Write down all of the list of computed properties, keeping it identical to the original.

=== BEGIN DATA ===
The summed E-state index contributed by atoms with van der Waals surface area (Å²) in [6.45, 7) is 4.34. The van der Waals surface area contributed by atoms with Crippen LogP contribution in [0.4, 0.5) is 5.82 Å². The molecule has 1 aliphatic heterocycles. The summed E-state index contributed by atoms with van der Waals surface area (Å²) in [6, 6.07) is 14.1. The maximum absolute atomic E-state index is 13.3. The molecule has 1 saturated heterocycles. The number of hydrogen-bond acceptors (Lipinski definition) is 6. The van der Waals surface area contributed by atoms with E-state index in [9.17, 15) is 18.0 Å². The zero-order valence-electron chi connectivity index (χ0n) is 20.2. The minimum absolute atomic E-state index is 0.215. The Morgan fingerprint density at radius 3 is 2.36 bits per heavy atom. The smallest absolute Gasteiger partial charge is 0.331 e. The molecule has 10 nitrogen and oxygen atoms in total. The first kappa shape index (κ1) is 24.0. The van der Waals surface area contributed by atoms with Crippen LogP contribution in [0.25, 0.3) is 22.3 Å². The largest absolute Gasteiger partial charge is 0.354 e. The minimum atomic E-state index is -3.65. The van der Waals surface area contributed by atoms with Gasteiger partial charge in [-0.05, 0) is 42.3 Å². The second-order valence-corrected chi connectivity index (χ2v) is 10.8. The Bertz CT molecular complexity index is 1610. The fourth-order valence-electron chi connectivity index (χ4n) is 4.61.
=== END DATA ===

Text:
The summed E-state index contributed by atoms with van der Waals surface area (Å²) in [6.45, 7) is 4.34. The van der Waals surface area contributed by atoms with Crippen LogP contribution in [0.4, 0.5) is 5.82 Å². The molecule has 1 aliphatic heterocycles. The summed E-state index contributed by atoms with van der Waals surface area (Å²) in [6, 6.07) is 14.1. The maximum absolute atomic E-state index is 13.3. The molecule has 1 saturated heterocycles. The number of hydrogen-bond acceptors (Lipinski definition) is 6. The van der Waals surface area contributed by atoms with E-state index in [9.17, 15) is 18.0 Å². The zero-order valence-electron chi connectivity index (χ0n) is 20.2. The minimum absolute atomic E-state index is 0.215. The Morgan fingerprint density at radius 3 is 2.36 bits per heavy atom. The smallest absolute Gasteiger partial charge is 0.331 e. The molecule has 10 nitrogen and oxygen atoms in total. The first kappa shape index (κ1) is 24.0. The van der Waals surface area contributed by atoms with Crippen LogP contribution in [0.25, 0.3) is 22.3 Å². The largest absolute Gasteiger partial charge is 0.354 e. The minimum atomic E-state index is -3.65. The van der Waals surface area contributed by atoms with Gasteiger partial charge in [-0.05, 0) is 42.3 Å². The second-order valence-corrected chi connectivity index (χ2v) is 10.8. The Bertz CT molecular complexity index is 1610. The fourth-order valence-electron chi connectivity index (χ4n) is 4.61.